Face reality: vaccines should be treated as any other drug are treated, risks should be acknowledged and you have absolutely no right to belittle any parent for practicing their parental rights!

    1. Hi Deidre, thanks for your comment. You are very right, nothing is risk-free, and vaccines are not risk free. Vaccines do cause reactions; fever, rash, and flu-like symptoms. This is evidence of an inflammatory response the body produces to vaccines, and in fact demonstrates their function. I understand that they can be scary and they can appear to be bad reactions. The incidence of lifethreatening reactions to vaccines is extraordinarily low, much lower than the risk of a lifethreatening reaction to an antibiotic, or instance. Also, I should correct you as newborn babies and week-old infants are not given vaccines. They get their first vaccines at age 2 months, and in fact are very much benefited when everyone around them is vaccinated during that vulnerable period. Also, there are no heavy metals or neurotoxins in vaccines these days. Thimerosal, which contains mercury, is no longer used. Also, heavy metals are not necessarily bad for you (in fact, some are required for life function) and no study has ever shown that thimerosal is harmful when used as a preservative in vaccines. Next, I don’t think my post belittled parents for practicing their parental rights, but rather belittled parents who do NOT live up to their parental responsibilities. It takes a village to raise a child, and sometimes the villagers must stand in judgement. Thanks again for engaging in this important conversation.

  2. For those of you who are asking for evidence that vaccines do not cause autism, please see this summary I’ve prepared.

    Evidence that Vaccines Cause Autism:

    In 1998, Wakefield published a study of 12 children in the Lancet. He demonstrated that 8 of the 12 began to have autism symptoms and gastrointestinal histological changes shortly after being vaccinated.

    This paper was fully retracted when it was shown data and histological slides were falsified.

    There is no other scientific evidence that vaccines cause autism.

    Evidence that Vaccines do Not Cause Autism:

    2013: A Centre for Disease Control study finds that immunized children with autism have equivalent antigen levels to immunized children without autism.

    2012: A large study showed that thimerosal (a mercury-containing preservative no longer used in vaccines) does not cause neuropsychological problems in children.

    2011: An Institute of Medicine report finds that 8 commonly used vaccines do not cause autism and extraordinarily safe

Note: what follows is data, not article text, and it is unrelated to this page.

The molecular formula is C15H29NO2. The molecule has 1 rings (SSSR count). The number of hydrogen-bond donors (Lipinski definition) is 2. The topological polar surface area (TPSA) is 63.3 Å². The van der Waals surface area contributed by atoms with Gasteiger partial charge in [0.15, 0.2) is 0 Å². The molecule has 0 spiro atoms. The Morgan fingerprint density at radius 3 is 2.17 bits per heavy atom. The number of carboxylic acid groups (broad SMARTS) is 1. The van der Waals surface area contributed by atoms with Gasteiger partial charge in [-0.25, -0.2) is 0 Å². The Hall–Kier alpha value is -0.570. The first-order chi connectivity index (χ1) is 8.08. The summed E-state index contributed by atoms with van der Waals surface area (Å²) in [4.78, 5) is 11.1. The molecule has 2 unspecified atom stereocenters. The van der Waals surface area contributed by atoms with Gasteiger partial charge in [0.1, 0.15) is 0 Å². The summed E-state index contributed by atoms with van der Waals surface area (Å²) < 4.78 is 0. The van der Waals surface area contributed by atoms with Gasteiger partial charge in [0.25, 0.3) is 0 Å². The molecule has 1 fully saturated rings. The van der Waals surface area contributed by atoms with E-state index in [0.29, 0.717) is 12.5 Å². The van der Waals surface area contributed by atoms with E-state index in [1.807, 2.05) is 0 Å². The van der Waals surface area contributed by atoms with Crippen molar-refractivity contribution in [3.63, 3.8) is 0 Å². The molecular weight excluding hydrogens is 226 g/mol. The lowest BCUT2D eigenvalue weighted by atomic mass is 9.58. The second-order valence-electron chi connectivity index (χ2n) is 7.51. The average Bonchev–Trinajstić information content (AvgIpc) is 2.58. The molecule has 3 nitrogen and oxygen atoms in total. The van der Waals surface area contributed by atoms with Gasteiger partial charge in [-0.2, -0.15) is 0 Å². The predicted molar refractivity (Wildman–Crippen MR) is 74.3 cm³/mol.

2010: A large study found that exposure in the womb to vaccines does not cause autism.

    2009: An Italian study found no connection between vaccines and autism.

    2008: This American study found that flu vaccines were not associated with autism.

    2007: This study found no connection between thimerosal and neuropsychological sequellae.

    2004: A scientific review finds that thimerosal (a mercury-containing preservative no longer used in vaccines) does not cause autism.

    2003: A comparative analysis between California, Denmark and Sweden showed no evidence that vaccines cause autism.

    Source: http://www.cdc.gov/vaccinesafety/pdf/cdcstudiesonvaccinesandautism.pdf

    Autism rates jumped when vaccine rates jumped:

    Autism rates jumped in the 1990’s as diagnostic changes came into effect. In addition to autism rates rising, vaccine rates also rose as governments realized the health benefits from funded immunization programs. Air travel, the price of crude oil, and the % of power generated by solar panels also increased during the 1990’s, but like vaccines, these are not related to the rise in autism.

    Vaccines Cause Allergic Reactions:

    All medications can cause an allergic reaction. Vaccines in particular cause extremely few, much less than the 3:100,000 anaphylaxis reactions that lead to death after antibiotic exposure. What vaccines do cause is a generalized inflammatory response which may include rash and fever. This is often interpreted as harmful adverse event, when in fact it is an appropriate immune response by the body to the vaccine.

    Are vaccines risk-free?

    No. Nothing is risk free. But the risk is extraordinarily small.

    This risk is offset by the incredible benefit to human health since vaccines were introduced. For example, before-and-after vaccine introduction for:

    1) Paralytic poliomyelitis: 24:100,000 / 0:100,000
    2) Invasive pneumococcal disease: 88:100,000 / 9:100,000
    3) Measles: 250,000/year. Jan-Apr 2016: 4.
    4) Diptheria: 77,000 in 1934 (UK). 2 between 2004-2015 (US).